In a prior blog entry, I discussed the New Jersey Supreme Court’s decision in Stelluti v. Casapenn Enterprises, LLC, case, where our NJ Supreme Court ruled that members of gyms and health clubs can be made to sign away their right to sue over injuries, except those caused by recklessness or gross neglect by the operators. In Stelluti, the Supreme Court wrote that “When a party enters into a signed, written contract, the party is presumed to understand and assent to its terms, unless fraudulent conduct is suspected.”

Now, in an unpublished opinion titled Allen v. LA Fitness International, which was decided on June 15,2011 by our Appellate Division, there the Court considered a case in which plaintiff Allen joined defendant LA Fitness International and signed an agreement for personal training sessions. Allen alleged simple negligence against defendant asserting that she suffered a shoulder injury that she sustained as a consequence of performing an unsafe exercise at the direction of a trainer who had failed to assess her condition and needs. Relying on Allen’s agreement to assume the risk of her activities with the personal trainer  and her release and waiver of claims based on negligence related to that activity, defendant filed a motion for a directed verdict which the trial court judge denied. The jury found defendant LA Fitness International negligent and awarded Allen $525,000. After defendant filed its notice of appeal, the Supreme Court of New Jersey issued its decision in the Stelluti case. Allen argued on appeal that her case is distinguishable from Stelluti because it involves a contract for a personal trainer. The Appellate Division disagreed with Allen and indicated that the holding in Stelluti is stated broadly to include “participation in instructed activity.” The Appellate Division ruled that Stelluti controls and requires reversal of the judgment and dismissal of Allen’s Complaint.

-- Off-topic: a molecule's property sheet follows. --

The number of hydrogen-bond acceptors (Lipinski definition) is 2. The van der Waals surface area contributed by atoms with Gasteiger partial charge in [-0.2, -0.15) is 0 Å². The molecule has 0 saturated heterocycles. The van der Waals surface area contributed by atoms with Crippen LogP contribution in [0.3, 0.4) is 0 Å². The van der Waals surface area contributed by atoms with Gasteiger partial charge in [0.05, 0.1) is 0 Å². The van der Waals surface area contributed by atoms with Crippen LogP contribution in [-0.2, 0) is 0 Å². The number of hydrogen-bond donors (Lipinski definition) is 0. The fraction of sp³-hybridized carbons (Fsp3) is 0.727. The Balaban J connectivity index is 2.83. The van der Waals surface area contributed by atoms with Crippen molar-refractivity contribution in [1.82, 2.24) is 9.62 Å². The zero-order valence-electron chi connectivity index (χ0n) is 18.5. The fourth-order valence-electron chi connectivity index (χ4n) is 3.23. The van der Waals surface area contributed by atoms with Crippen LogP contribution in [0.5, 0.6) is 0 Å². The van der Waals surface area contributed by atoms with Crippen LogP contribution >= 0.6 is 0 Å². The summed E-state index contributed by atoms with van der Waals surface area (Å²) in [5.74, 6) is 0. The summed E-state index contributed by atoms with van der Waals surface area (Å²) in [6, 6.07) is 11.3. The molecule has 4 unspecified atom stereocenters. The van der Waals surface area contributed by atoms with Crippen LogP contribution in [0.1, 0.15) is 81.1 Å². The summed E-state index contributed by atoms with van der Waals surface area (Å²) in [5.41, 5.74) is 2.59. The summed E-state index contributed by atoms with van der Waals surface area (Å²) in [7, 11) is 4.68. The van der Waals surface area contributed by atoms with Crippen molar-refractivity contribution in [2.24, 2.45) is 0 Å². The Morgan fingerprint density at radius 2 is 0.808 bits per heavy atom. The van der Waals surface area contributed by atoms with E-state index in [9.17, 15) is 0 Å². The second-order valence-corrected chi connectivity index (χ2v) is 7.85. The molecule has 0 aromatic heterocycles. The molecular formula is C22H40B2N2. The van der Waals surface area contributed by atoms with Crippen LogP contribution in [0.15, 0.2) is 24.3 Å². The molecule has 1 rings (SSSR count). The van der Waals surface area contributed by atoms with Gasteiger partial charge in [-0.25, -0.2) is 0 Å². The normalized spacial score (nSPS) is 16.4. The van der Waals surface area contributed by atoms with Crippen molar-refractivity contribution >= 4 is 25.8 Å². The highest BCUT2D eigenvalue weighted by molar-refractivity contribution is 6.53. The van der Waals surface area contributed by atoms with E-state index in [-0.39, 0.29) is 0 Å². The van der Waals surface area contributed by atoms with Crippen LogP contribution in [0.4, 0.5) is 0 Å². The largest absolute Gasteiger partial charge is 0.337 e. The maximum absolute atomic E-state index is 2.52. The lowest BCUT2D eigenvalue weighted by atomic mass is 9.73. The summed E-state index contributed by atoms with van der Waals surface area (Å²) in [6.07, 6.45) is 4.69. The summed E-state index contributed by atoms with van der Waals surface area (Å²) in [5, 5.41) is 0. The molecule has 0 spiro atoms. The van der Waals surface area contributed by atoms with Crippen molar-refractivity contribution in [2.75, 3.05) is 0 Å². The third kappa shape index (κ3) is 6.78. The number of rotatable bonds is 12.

When I read the recent Allen decision, I thought back to Supreme Court Justice Barry Albin’s dissenting opinion in the Stelluti case in which he wrote, “Without the incentive to place safety over profits, the cost to the public will be an increase in the number of avoidable accidents in health clubs.”